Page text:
Factual findings that are supported by substantial evidence must be upheld by
the court. However, the ALJ’s legal conclusions are reviewed de novo because no
presumption of validity attaches to the ALJ’s determination of the proper legal
standards to be applied. Davis v. Shalala, 985 F.2d 528, 531 (11th Cir. 1993)
(citations omitted). If the court finds an error in the ALJ’s application of the law, or
if the ALJ fails to provide the court with sufficient reasoning for determining that the
proper legal analysis has been conducted, the ALJ’s decision must be reversed.
Cornelius v. Sullivan, 936 F.2d 1143, 1145-46 (11th Cir. 1991) (citation omitted).
STATUTORY AND REGULATORY FRAMEWORK
To qualify for disability benefits and establish her entitlement for a period of
disability, a claimant must be disabled as defined by the Social Security Act and the
Regulations promulgated thereunder.3 The Regulations define “disabled” as “the
inability to do any substantial gainful activity by reason of any medically
determinable physical or mental impairment which can be expected to result in death
or which has lasted or can be expected to last for a continuous period of not less than
12 months.” 20 C.F.R. § 404.1505(a) (2012). To establish an entitlement to
The “Regulations” promulgated under the Social Security Act are listed in 20 C.F.R.
Parts 400 to 499, revised as of April 1, 2007.
disability benefits, a claimant must provide evidence about a “physical or mental
impairment” which “must result from anatomical, physiological, or psychological
abnormalities which can be shown by medically acceptable clinical and laboratory
diagnostic techniques.” 20 C.F.R. § 404.1508 (2012).
The Regulations provide a five-step process for determining whether a claimant
is disabled. 20 C.F.R. § 404.1520(a)(4) (2012). The Commissioner must determine
whether the claimant is currently employed;
whether the claimant has a severe impairment;
whether the claimant’s impairment meets or equals an impairment listed
by the Secretary;
whether the claimant can perform her past work; and
whether the claimant is capable of performing any work in the national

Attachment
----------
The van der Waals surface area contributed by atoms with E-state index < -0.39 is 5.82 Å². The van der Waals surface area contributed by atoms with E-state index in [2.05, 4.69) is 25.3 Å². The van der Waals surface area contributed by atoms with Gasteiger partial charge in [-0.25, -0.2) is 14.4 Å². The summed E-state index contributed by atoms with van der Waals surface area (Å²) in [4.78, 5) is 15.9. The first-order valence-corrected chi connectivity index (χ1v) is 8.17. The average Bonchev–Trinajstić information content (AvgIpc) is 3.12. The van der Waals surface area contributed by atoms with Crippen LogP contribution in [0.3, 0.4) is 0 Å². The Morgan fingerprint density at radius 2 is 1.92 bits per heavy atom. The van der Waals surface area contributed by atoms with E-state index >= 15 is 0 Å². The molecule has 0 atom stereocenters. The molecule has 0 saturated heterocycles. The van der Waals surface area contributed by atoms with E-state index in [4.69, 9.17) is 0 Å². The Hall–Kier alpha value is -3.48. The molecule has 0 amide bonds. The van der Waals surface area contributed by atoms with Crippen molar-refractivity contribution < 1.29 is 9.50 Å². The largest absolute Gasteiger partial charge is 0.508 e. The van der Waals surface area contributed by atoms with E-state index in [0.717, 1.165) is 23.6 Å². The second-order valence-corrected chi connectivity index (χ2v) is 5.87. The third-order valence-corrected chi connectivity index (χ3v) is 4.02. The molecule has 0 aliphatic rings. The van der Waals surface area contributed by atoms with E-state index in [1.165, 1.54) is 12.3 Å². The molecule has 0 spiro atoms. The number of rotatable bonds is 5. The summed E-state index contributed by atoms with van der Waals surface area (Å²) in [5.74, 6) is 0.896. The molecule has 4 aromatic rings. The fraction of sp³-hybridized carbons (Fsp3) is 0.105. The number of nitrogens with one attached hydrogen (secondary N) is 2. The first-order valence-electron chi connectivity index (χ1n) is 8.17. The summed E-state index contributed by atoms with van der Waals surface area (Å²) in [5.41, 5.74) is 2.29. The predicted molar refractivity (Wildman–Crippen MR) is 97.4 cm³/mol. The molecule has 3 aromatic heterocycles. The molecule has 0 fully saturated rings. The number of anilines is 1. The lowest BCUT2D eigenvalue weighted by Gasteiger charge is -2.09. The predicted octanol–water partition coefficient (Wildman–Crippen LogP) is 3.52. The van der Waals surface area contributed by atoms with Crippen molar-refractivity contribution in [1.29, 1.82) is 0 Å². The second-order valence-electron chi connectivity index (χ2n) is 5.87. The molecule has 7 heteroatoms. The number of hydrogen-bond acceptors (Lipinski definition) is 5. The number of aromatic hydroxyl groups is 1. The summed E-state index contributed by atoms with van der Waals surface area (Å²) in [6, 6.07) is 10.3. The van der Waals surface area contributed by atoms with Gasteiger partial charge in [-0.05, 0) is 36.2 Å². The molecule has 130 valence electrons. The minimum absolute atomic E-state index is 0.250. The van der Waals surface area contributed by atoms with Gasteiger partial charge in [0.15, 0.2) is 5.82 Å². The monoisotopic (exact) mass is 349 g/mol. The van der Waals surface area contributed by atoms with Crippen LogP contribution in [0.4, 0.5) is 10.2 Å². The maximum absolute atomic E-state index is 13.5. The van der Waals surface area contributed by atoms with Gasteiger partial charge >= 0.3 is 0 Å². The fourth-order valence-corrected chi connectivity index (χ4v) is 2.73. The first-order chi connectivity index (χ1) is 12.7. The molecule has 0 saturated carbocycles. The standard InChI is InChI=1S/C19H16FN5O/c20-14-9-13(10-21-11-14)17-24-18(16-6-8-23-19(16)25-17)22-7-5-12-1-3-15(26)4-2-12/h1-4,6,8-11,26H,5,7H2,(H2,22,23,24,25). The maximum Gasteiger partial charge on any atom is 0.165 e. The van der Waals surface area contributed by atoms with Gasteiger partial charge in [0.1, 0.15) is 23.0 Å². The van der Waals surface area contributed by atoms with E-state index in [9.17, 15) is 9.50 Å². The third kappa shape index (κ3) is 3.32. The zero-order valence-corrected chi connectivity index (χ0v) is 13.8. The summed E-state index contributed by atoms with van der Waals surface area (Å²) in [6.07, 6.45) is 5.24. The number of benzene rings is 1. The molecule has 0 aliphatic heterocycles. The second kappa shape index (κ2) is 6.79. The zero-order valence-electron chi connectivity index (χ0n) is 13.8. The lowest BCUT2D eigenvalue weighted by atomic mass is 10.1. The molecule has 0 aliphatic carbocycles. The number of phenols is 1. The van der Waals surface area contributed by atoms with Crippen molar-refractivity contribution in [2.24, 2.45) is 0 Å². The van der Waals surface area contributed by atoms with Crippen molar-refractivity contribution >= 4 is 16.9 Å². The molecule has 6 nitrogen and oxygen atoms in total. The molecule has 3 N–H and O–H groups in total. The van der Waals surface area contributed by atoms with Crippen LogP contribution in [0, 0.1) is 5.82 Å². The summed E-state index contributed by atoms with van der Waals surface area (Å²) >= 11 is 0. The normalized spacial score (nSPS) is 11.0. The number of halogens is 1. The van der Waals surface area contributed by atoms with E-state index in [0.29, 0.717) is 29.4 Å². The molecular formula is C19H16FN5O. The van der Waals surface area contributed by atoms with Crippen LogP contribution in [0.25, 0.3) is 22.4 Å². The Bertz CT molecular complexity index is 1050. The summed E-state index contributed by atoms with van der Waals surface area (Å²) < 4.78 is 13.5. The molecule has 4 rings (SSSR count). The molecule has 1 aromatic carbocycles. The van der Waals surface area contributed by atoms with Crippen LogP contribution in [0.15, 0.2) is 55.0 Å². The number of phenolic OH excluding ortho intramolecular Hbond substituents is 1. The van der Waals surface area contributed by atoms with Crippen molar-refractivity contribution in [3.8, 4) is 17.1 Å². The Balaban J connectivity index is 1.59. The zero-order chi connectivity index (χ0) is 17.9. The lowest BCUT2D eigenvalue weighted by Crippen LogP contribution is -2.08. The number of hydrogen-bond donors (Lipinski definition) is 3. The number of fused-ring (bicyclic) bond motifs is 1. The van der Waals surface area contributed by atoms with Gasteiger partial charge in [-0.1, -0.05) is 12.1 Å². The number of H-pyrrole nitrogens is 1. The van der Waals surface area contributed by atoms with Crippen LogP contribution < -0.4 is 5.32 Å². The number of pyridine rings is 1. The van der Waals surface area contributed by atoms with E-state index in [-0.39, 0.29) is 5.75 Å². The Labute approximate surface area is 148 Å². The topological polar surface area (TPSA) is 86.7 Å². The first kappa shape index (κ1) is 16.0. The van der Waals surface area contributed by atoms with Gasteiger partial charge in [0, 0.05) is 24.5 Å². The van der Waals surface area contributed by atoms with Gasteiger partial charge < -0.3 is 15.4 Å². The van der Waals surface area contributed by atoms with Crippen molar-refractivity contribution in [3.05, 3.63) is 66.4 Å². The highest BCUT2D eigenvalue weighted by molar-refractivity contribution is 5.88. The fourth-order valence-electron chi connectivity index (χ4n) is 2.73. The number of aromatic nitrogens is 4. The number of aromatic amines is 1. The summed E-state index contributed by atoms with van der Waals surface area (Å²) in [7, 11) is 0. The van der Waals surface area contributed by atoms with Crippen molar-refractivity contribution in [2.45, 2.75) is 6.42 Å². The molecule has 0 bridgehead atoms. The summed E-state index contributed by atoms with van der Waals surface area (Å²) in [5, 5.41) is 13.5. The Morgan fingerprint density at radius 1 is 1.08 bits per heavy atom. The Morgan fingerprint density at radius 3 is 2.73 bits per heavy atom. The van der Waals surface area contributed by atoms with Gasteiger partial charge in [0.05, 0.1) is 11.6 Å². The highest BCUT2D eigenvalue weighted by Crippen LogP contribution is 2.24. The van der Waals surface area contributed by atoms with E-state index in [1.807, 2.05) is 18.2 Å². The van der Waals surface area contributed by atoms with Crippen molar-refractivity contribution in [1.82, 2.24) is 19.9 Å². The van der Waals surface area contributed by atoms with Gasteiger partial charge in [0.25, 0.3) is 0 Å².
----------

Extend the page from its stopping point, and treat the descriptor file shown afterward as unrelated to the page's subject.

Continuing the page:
Pope v. Shalala, 998 F.2d 473, 477 (7th Cir. 1993) (citing formerly applicable C.F.R.
section), overruled on other grounds by Johnson v. Apfel, 189 F.3d 561, 563-64 (7th
Cir. 1999); accord McDaniel v. Bowen, 800 F.2d 1026, 1030 (11th Cir. 1986). The
sequential analysis goes as follows:
Once the claimant has satisfied steps One and Two, she will automatically be
found disabled if she suffers from a listed impairment. If the claimant does not
have a listed impairment but cannot perform her work, the burden shifts to the
Secretary to show that the claimant can perform some other job.
Pope, 998 F.2d at 477 (citation omitted); accord Foote v. Chater, 67 F.3d 1553, 1559
(11th Cir. 1995) (citation omitted). The Commissioner must further show that such
work exists in the national economy in significant numbers. Id.
FINDINGS OF THE ADMINISTRATIVE LAW JUDGE
The ALJ found that Ms. Culver met the insured status requirements of the
Social Security Act through December 31, 2011. (Tr. 21). He also found that she had
not engaged in substantial gainful activity since January 23, 2007, the alleged onset
date of her disability. (Id.). He further concluded that she had the following severe
impairments: mild cervical spondylosis; right temporal lobe epilepsy; status post
acute cerebral ischemia resulting in left hemparesis; and left foot drop. (Id.). The
ALJ held that those medically determinable impairments, in combination, did not
meet or medically equal one of the listed impairments in 20 C.F.R. Part 404, Subpart
P, Appendix 1 of the Social Security Regulations. (Tr. 22)
After considering Ms. Culver’s stated symptoms and their congruence with the
objective medical evidence, the ALJ found that she had the residual functional
capacity to perform a “restricted range of light work,” as defined in 20 C.F.R. §§
4041567(b) and 416.967(b) (2012). (Id.). In reaching this determination, he afforded